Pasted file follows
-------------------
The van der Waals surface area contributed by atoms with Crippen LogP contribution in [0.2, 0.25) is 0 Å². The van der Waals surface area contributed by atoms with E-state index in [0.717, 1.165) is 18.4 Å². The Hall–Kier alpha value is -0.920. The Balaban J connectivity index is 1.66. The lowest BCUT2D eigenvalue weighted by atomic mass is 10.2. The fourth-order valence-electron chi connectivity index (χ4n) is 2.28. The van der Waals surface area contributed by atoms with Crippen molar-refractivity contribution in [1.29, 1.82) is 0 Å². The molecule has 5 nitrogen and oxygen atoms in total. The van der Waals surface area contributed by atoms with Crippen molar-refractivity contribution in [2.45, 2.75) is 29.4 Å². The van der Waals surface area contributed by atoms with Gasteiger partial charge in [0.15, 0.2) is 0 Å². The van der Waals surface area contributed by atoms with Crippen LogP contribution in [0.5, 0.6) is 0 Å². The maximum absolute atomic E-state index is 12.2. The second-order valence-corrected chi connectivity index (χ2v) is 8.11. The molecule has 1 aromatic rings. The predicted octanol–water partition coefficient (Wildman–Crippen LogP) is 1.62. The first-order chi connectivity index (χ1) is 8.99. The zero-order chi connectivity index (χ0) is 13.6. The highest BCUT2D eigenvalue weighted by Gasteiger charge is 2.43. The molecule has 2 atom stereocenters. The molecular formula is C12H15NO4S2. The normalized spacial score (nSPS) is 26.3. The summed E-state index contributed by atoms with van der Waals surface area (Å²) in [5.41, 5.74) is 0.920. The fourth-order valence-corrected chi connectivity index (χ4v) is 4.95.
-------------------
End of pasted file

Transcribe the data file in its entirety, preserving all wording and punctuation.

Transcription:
The van der Waals surface area contributed by atoms with Crippen LogP contribution in [0.2, 0.25) is 0 Å². The van der Waals surface area contributed by atoms with E-state index in [0.717, 1.165) is 18.4 Å². The Hall–Kier alpha value is -0.920. The Balaban J connectivity index is 1.66. The lowest BCUT2D eigenvalue weighted by atomic mass is 10.2. The fourth-order valence-electron chi connectivity index (χ4n) is 2.28. The van der Waals surface area contributed by atoms with Crippen molar-refractivity contribution in [1.29, 1.82) is 0 Å². The molecule has 5 nitrogen and oxygen atoms in total. The van der Waals surface area contributed by atoms with Crippen molar-refractivity contribution in [2.45, 2.75) is 29.4 Å². The van der Waals surface area contributed by atoms with Gasteiger partial charge in [0.15, 0.2) is 0 Å². The van der Waals surface area contributed by atoms with Crippen LogP contribution in [0.5, 0.6) is 0 Å². The maximum absolute atomic E-state index is 12.2. The second-order valence-corrected chi connectivity index (χ2v) is 8.11. The molecule has 1 aromatic rings. The predicted octanol–water partition coefficient (Wildman–Crippen LogP) is 1.62. The first-order chi connectivity index (χ1) is 8.99. The zero-order chi connectivity index (χ0) is 13.6. The highest BCUT2D eigenvalue weighted by Gasteiger charge is 2.43. The molecule has 2 atom stereocenters. The molecular formula is C12H15NO4S2. The normalized spacial score (nSPS) is 26.3. The summed E-state index contributed by atoms with van der Waals surface area (Å²) in [5.41, 5.74) is 0.920. The fourth-order valence-corrected chi connectivity index (χ4v) is 4.95.